Chapter 15 Magnetic Properties of Soils

Author First name, Last name, Institution

Abdel-Mohsen Onsy Mohamed
Evan K. Paleologos

Document Type

Book Chapter

Source of Publication

Fundamentals of Geoenvironmental Engineering

Publication Date



Iron-containing minerals, i.e., magnetic minerals, constitute an intimate part of a soil. These can be derived from the parent rock from which the soil developed, or can be formed in situ, or can be deposited from the atmosphere, originating from natural or anthropogenic sources. Recently, measurement of the magnetic properties of soils have found an increased use in detecting pollution, as a substitute of more time-consuming chemical techniques. The current chapter provides a brief background of the basic concepts of magnetism in order to define the parameters that are used in studies of contamination of soils. A detailed discussion is provided about the various classes of magnetic materials together with the methods that are used to measure magnetic parameters. The effects of several factors such as the presence of iron oxides, mineralogy, and grain size on the magnetic parameters are discussed, as well as, the dependence of the soil magnetic susceptibility on parent lithology, climate, oxidation/reduction, organic matter, topography, sediment source, particle size, and time. The relation between soil contamination, by heavy metals and organic pollutants, and the magnetic properties of soils are detailed based on recent scientific findings. Finally, the function of magnetic bacteria in the presence of contaminants and their impact on natural soil remediation as well as the measurement of a soil's magnetic properties is discussed.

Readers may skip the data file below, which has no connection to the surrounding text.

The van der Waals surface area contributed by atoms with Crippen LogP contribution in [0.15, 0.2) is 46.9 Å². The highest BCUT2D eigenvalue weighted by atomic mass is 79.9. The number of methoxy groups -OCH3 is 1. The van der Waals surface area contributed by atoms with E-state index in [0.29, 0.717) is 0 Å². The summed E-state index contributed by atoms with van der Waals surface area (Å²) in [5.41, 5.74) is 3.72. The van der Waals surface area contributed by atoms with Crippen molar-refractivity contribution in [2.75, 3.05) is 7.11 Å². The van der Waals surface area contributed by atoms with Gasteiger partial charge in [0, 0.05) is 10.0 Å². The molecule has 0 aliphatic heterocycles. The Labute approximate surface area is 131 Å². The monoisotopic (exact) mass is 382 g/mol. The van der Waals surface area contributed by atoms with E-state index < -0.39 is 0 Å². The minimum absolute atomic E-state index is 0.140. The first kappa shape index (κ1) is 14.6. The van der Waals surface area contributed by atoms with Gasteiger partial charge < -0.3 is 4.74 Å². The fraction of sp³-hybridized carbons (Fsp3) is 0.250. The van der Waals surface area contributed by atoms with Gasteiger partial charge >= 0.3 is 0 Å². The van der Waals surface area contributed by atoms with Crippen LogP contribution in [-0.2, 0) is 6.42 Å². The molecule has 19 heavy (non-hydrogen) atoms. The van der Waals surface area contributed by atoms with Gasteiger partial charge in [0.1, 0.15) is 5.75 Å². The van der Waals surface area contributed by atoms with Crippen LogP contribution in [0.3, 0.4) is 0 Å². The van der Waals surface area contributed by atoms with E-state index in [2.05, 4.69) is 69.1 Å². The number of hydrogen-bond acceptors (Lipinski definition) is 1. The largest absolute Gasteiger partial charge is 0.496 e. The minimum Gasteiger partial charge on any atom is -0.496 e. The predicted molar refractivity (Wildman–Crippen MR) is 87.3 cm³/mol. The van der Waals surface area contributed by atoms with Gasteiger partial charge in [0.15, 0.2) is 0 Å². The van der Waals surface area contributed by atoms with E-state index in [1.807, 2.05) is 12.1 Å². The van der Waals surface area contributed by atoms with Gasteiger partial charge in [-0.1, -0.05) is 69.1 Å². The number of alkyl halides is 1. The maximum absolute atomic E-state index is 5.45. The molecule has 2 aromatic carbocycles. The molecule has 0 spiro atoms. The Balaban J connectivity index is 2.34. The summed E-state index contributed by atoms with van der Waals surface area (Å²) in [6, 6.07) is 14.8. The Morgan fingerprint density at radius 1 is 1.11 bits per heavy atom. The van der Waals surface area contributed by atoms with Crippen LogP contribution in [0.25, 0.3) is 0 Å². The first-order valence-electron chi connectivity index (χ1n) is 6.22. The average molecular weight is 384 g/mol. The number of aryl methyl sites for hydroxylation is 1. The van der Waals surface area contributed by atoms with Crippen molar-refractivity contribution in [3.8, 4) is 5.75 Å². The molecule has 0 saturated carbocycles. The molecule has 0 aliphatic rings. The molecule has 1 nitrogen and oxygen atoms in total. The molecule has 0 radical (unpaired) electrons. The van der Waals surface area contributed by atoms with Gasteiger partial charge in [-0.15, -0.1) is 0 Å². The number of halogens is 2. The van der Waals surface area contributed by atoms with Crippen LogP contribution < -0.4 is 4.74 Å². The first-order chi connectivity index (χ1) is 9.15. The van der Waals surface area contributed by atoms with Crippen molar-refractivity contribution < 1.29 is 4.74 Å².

Nature 259 1993


Environmental Engineering

Indexed in Scopus


Open Access